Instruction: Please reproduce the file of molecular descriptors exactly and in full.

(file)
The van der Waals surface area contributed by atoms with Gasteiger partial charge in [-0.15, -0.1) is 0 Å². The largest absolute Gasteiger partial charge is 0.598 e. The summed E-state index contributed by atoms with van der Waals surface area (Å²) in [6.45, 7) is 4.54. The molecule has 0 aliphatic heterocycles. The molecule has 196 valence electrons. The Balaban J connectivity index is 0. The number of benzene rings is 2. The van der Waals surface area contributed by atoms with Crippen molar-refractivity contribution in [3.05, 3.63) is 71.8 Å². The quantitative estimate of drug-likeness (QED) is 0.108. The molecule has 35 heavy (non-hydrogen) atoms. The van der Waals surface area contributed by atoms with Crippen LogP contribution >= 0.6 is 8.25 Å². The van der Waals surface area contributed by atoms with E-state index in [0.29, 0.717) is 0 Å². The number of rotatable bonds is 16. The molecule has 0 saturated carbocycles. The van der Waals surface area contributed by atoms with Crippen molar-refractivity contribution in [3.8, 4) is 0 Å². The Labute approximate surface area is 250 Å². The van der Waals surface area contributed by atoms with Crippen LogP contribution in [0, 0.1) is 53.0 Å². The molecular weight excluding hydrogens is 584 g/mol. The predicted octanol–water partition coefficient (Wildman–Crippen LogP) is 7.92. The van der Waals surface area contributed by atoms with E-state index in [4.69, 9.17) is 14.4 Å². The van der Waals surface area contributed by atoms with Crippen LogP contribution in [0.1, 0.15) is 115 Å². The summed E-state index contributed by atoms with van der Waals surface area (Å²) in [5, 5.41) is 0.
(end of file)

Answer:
The van der Waals surface area contributed by atoms with Gasteiger partial charge in [-0.15, -0.1) is 0 Å². The largest absolute Gasteiger partial charge is 0.598 e. The summed E-state index contributed by atoms with van der Waals surface area (Å²) in [6.45, 7) is 4.54. The molecule has 0 aliphatic heterocycles. The molecule has 196 valence electrons. The Balaban J connectivity index is 0. The number of benzene rings is 2. The van der Waals surface area contributed by atoms with Crippen molar-refractivity contribution in [3.05, 3.63) is 71.8 Å². The quantitative estimate of drug-likeness (QED) is 0.108. The molecule has 35 heavy (non-hydrogen) atoms. The van der Waals surface area contributed by atoms with Crippen LogP contribution >= 0.6 is 8.25 Å². The van der Waals surface area contributed by atoms with E-state index in [0.29, 0.717) is 0 Å². The number of rotatable bonds is 16. The molecule has 0 saturated carbocycles. The van der Waals surface area contributed by atoms with Crippen molar-refractivity contribution in [3.8, 4) is 0 Å². The Labute approximate surface area is 250 Å². The van der Waals surface area contributed by atoms with Crippen LogP contribution in [0, 0.1) is 53.0 Å². The molecular weight excluding hydrogens is 584 g/mol. The predicted octanol–water partition coefficient (Wildman–Crippen LogP) is 7.92. The van der Waals surface area contributed by atoms with E-state index in [4.69, 9.17) is 14.4 Å². The van der Waals surface area contributed by atoms with Crippen LogP contribution in [0.1, 0.15) is 115 Å². The summed E-state index contributed by atoms with van der Waals surface area (Å²) in [5, 5.41) is 0.